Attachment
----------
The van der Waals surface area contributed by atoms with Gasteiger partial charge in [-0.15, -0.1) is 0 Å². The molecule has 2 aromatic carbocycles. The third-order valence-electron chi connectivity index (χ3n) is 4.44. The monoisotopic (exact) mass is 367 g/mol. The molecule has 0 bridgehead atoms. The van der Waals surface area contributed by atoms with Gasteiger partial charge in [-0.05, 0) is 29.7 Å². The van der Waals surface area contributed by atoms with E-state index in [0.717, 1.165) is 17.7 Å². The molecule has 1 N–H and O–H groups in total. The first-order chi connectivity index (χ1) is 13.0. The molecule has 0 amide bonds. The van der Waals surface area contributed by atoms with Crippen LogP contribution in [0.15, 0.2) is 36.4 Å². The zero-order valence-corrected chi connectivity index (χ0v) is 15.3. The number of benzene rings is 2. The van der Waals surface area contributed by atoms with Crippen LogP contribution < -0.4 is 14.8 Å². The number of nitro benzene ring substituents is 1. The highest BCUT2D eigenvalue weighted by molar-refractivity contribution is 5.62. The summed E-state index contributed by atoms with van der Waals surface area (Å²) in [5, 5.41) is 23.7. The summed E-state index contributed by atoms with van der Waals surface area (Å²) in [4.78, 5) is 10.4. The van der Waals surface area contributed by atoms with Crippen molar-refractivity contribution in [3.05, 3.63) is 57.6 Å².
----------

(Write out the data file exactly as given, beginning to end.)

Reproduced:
The van der Waals surface area contributed by atoms with Gasteiger partial charge in [-0.15, -0.1) is 0 Å². The molecule has 2 aromatic carbocycles. The third-order valence-electron chi connectivity index (χ3n) is 4.44. The monoisotopic (exact) mass is 367 g/mol. The molecule has 0 bridgehead atoms. The van der Waals surface area contributed by atoms with Gasteiger partial charge in [-0.05, 0) is 29.7 Å². The van der Waals surface area contributed by atoms with E-state index in [0.717, 1.165) is 17.7 Å². The molecule has 1 N–H and O–H groups in total. The first-order chi connectivity index (χ1) is 13.0. The molecule has 0 amide bonds. The van der Waals surface area contributed by atoms with Crippen LogP contribution in [0.15, 0.2) is 36.4 Å². The zero-order valence-corrected chi connectivity index (χ0v) is 15.3. The number of benzene rings is 2. The van der Waals surface area contributed by atoms with Crippen LogP contribution < -0.4 is 14.8 Å². The number of nitro benzene ring substituents is 1. The highest BCUT2D eigenvalue weighted by molar-refractivity contribution is 5.62. The summed E-state index contributed by atoms with van der Waals surface area (Å²) in [5, 5.41) is 23.7. The summed E-state index contributed by atoms with van der Waals surface area (Å²) in [4.78, 5) is 10.4. The van der Waals surface area contributed by atoms with Crippen molar-refractivity contribution in [3.05, 3.63) is 57.6 Å².